Netflix  CRTC  Simon_Houpt  television  disruption  Wal-Mart  parasitic 
october 2014 by jerryking
The CRTC needs to start thinking outside the idiot box - The Globe and Mail
The Globe and Mail
Published Saturday, Sep. 27 2014,

...Watching CRTC commissioners questioning cable-company executives and other stakeholders about whether Canadians should be able to choose which channels they pay for made it painfully clear that the commission’s usefulness is being outstripped by technology. ..The new scarce resource is not bandwidth, but viewers. Broadcasters and cable carriers that once had captive markets now compete with Netflix, Youtube and other Internet-based services that exist outside CRTC regulations. These newcomers, including millions of people producing and posting their own content, from Vines to videos, are stealing viewers and changing Canadians’ habits.....the reason why the CRTC still talks "television" – is because it remains the only avenue for Canada’s heavily regulated broadcasters and cable companies to hold onto their current revenue streams while they buy time and figure out what their next move should be. The CRTC’s most critical role – ensuring Canada’s stories are told, as required under the Broadcasting Act – has lately transmogrified from obliging broadcasters to produce Canadian content, and making sure the cable companies prioritize it, to something a little less noble: namely, temporarily protecting Canadian companies from the stateless, unregulated, market-driven onslaught of the Internet....There are significant advances coming down the pipe that are going to get here faster than the end of your next two-year cable contract. This is where the CRTC should be focusing its energies. The future is not “pick-and-pay”; the future is fibre-optic Internet in every home that is magnitudes faster than the current co-axial standard, and which will become the backbone of the digital economy.... The future is not limiting access or enforcing nationalistic content rules; the future is more border-ignoring services with more content than ever, some of which will inevitably be Canadian. The future is asking the question, Do we need a national television broadcaster, or would we be better off subsidizing a national content producer that sells its programming to the highest bidder? Or produces it with a taxpayer subsidy – and then instead of broadcasting via a traditional TV channel, simply posts it online for anyone to watch on Youtube and other sites?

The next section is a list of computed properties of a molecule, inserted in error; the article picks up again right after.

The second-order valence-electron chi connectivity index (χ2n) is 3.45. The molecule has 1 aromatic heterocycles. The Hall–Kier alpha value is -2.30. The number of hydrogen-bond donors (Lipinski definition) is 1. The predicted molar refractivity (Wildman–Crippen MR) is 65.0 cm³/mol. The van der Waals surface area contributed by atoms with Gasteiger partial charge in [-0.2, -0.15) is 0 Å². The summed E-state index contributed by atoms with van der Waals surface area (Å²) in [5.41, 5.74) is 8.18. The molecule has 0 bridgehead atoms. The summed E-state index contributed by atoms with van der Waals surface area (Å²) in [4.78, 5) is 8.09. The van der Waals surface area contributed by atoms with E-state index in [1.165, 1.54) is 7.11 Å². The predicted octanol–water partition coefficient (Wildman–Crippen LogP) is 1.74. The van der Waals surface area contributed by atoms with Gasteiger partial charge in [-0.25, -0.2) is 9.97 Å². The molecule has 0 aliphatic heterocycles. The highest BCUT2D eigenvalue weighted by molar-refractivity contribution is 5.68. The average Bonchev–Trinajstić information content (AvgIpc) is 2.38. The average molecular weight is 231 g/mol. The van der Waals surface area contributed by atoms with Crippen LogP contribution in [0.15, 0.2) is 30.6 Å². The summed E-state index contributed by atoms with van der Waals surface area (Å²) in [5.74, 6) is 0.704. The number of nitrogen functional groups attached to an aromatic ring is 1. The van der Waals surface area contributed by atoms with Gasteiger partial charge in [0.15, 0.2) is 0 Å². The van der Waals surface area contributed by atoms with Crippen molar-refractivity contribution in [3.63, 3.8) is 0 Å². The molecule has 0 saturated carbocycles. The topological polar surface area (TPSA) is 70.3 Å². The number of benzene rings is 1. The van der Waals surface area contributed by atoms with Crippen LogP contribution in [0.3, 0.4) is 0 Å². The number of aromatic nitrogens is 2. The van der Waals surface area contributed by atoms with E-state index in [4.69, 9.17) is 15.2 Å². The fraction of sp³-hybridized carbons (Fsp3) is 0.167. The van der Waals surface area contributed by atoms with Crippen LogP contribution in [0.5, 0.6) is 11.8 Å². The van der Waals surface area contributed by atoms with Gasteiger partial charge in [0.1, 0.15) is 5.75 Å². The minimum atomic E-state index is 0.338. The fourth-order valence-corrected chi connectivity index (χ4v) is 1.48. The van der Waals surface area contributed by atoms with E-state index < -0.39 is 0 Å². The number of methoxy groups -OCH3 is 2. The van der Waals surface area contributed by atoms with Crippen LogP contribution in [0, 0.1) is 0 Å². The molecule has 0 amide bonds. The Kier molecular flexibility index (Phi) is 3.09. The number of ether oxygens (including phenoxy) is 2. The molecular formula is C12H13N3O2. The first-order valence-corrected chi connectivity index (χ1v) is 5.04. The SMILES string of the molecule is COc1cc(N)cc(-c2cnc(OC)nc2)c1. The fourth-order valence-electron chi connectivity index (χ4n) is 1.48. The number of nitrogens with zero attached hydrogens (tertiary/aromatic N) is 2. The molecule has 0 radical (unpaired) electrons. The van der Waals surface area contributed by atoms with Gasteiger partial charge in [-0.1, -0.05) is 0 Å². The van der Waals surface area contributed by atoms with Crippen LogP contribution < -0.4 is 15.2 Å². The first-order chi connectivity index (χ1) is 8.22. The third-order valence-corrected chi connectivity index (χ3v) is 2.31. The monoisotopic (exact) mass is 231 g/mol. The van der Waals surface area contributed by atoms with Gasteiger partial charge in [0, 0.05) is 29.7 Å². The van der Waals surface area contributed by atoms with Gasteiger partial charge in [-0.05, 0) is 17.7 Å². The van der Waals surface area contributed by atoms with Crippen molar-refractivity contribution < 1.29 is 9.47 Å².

Talking about TV – about pick-and-pay and basic packages and Canadian content – is at best a distraction while the future barrels down on us.
Netflix  Canada  CRTC  streaming  data  roaming  CATV  television  scarcity  statelessness  bandwidth  Youtube  future  Vine  content  DIY  bite-sized 
september 2014 by jerryking
He wants to put mandatory Canadian movies on TV. Do we want them? - The Globe and Mail
Jan. 24 2013 | The Globe and Mail | STEVE LADURANTAYE AND SIMON HOUPT

Canadians rarely venture to the theatres to see Canadian films. Data for 2012 compiled by the Motion Picture Theatre Associations of Canada show that while the country’s box office pulled in $1.1-billion in 2012, Canadian movies accounted for less than 3 per cent of that, or $25-million. And the country’s broadcasters have largely ignored the movies as well, opting to fill their Canadian-content requirements with dramatic series that are easier to market....
Simon_Houpt  Steve_Ladurantaye  films  Canadian  filmmakers  entrepreneur  CRTC 
january 2013 by jerryking
CRTC paints picture of Canada’s Netflix boom - The Globe and Mail
SEAN SILCOFF

OTTAWA — The Globe and Mail

Published Tuesday, Sep. 04 2012,
Netflix  Canada  CRTC  streaming  data  roaming 
november 2012 by jerryking
CRTC sounds alarm over controversial phone apps - The Globe and Mail
RITA TRICHUR - TELECOM REPORTER

The Globe and Mail

Published Tuesday, Sep. 04 2012
mobile_applications  CRTC 
september 2012 by jerryking